Johannesburg - There’s good reason to look forward to Chippa United’s Premiership matches next season. They have Kosta Papic at the helm and football fans who watched Black Leopards during the past season in the National First Division, and in their Nedbank Cup clash with Kaizer Chiefs as well as the promotion play-offs recently, will know that the kind of football Papic wants his men to play is enterprising – something we don’t often see in the PSL. How Chiefs won that game, having been on the back foot for long periods before Knowledge Musona’s goal in extra time, still baffles me.
It was the same when Papic was in charge at Orlando Pirates 10 years ago, attacking relentlessly with the likes of Lebohang Mokoena, Joseph Makhanya, Tyren Arendse, Steve Lekoelea, the late Gift Leremi and Benedict Vilakazi as the driving force of a very talented midfield. These players had the skill to find a chink in any armour and Papic gave them that freedom to use it to great effect, but they were often let down by their finishing. I always wonder how much of a mean machine they would have been had striker Lesley Manyathela been around during Papic’s two seasons at Pirates.
Eight years after leaving Pirates, Papic joined Leopards and rekindled his days as a Pirates coach, except that Leopards were a bit more innovative in trying to open up opposition defenders, unlike Pirates, who just ran and ran throughout the 90 minutes and entertained the crowd with a few step-overs.
Last Sunday at the Giyani Stadium, I watched Papic’s Leopards play Polokwane City in the final play-off match. That early goal conceded put them off a little, but Leopards bounced back and played with guile. Were it not for the woodwork, which they hit four times in the enthralling encounter, Leopards would be in the PSL on Saturday.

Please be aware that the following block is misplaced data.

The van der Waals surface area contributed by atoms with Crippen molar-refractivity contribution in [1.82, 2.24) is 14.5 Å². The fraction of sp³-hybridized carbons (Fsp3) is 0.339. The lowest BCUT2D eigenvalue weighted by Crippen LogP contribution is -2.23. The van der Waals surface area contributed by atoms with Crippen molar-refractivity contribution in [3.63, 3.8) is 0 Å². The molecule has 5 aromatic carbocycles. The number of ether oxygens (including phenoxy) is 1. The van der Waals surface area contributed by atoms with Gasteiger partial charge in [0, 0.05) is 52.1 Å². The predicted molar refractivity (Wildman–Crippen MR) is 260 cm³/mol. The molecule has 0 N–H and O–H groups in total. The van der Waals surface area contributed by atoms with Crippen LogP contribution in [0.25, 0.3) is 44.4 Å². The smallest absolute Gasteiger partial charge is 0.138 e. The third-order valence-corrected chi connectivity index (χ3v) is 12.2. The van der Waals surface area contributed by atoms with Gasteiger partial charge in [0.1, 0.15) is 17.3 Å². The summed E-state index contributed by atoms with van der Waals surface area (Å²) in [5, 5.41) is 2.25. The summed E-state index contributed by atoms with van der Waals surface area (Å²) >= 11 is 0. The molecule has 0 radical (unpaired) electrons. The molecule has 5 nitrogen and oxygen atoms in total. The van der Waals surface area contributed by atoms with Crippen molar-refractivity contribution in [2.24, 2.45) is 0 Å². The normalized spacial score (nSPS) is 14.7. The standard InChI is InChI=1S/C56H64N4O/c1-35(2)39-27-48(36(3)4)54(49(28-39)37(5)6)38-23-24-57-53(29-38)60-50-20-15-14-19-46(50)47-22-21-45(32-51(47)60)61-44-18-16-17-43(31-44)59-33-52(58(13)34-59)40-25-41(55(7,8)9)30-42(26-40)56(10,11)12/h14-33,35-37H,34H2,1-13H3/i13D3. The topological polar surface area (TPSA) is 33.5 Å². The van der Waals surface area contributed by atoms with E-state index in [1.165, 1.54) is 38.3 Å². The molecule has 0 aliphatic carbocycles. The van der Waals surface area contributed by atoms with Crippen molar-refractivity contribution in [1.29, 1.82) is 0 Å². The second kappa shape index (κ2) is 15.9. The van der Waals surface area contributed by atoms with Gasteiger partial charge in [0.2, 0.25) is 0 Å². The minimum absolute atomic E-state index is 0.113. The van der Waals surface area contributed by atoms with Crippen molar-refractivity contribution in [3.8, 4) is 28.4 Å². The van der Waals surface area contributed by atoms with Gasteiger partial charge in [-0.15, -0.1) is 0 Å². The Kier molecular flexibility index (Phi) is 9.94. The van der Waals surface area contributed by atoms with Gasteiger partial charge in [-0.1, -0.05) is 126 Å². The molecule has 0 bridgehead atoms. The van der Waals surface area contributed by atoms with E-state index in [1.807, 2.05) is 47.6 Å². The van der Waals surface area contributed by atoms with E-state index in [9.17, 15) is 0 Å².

Not even Papic could fathom how his team did not win that match, especially after City had sat back and held on for dear life to get a win after their midfielder Sandile Sibande was sent off.
But that’s football and Papic now has a new challenge of turning Chippa into one of the more enterprising teams in the PSL. And they can be sure that’s going to happen.
At Pirates, Papic’s first season was quite good, although he did not have a trophy to show for it. The Buccaneers scored 52 goals, but they were not as lethal the season thereafter, scoring just 39. Still, they played some attractive, attacking football.
Papic was not quite as successful at Maritzburg United and Kaizer Chiefs, but after making a surprise comeback with Leopards in the past season, the Yugoslavian turned them into a mean machine going forward, as the club scored 53 goals.
What was also impressive about Leopards was their passing game, which made their build-ups great to watch. Leonard Ntshangase and Edgar Manaka were the orchestrators in that midfield.
Whether they are playing at home or away, the teams Papic coaches never sit back and expect more of the same in the coming season.
Chippa were confident they would have Steve Komphela in the hotseat next season after he reportedly signed a contract with the club, but the deal hit a snag.
With Komphela at the helm, Chippa were going to be an organised unit in defence. Komphela is the type of coach who is happy to win 1-0 or 2-1, whereas Papic does not mind if he wins 5-4 and that at times can be dangerous if they are conceding too many goals.
This past season, Leopards conceded 37 goals in 30 matches, so while he works on building another mean machine, Papic might want to make sure his defenders do not let him down.
Papic might not have been Chippa’s first-choice coach to lead them in the Premiership, but owner Chippa Mpengesi should not lose his patience and fire the coach when the going gets tough.
At Leopards, Papic did not win a game in his first seven matches, but management did not lose patience and gave him time to build a formidable side to make a serious challenge for the title. And look what he managed to build. Leopards were a headache for opposing clubs.
Expect Chippa to give clubs sleepless nights.